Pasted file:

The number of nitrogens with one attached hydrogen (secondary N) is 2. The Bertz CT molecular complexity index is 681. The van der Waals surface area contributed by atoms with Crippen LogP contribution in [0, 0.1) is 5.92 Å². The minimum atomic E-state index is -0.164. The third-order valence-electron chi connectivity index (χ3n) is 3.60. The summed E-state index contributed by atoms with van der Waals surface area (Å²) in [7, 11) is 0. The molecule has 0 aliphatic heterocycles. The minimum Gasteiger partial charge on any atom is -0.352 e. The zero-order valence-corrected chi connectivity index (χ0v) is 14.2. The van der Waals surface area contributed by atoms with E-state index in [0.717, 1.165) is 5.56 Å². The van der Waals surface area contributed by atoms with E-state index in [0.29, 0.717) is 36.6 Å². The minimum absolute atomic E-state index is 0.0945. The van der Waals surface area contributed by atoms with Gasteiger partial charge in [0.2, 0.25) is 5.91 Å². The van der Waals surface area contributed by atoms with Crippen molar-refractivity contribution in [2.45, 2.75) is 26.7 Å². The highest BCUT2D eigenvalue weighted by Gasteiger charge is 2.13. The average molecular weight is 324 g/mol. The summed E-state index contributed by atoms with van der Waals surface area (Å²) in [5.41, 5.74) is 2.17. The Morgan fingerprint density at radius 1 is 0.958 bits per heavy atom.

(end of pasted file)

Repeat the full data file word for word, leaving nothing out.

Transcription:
The number of nitrogens with one attached hydrogen (secondary N) is 2. The Bertz CT molecular complexity index is 681. The van der Waals surface area contributed by atoms with Crippen LogP contribution in [0, 0.1) is 5.92 Å². The minimum atomic E-state index is -0.164. The third-order valence-electron chi connectivity index (χ3n) is 3.60. The summed E-state index contributed by atoms with van der Waals surface area (Å²) in [7, 11) is 0. The molecule has 0 aliphatic heterocycles. The minimum Gasteiger partial charge on any atom is -0.352 e. The zero-order valence-corrected chi connectivity index (χ0v) is 14.2. The van der Waals surface area contributed by atoms with E-state index in [0.717, 1.165) is 5.56 Å². The van der Waals surface area contributed by atoms with E-state index in [0.29, 0.717) is 36.6 Å². The minimum absolute atomic E-state index is 0.0945. The van der Waals surface area contributed by atoms with Gasteiger partial charge in [0.2, 0.25) is 5.91 Å². The van der Waals surface area contributed by atoms with Crippen molar-refractivity contribution in [2.45, 2.75) is 26.7 Å². The highest BCUT2D eigenvalue weighted by Gasteiger charge is 2.13. The average molecular weight is 324 g/mol. The summed E-state index contributed by atoms with van der Waals surface area (Å²) in [5.41, 5.74) is 2.17. The Morgan fingerprint density at radius 1 is 0.958 bits per heavy atom.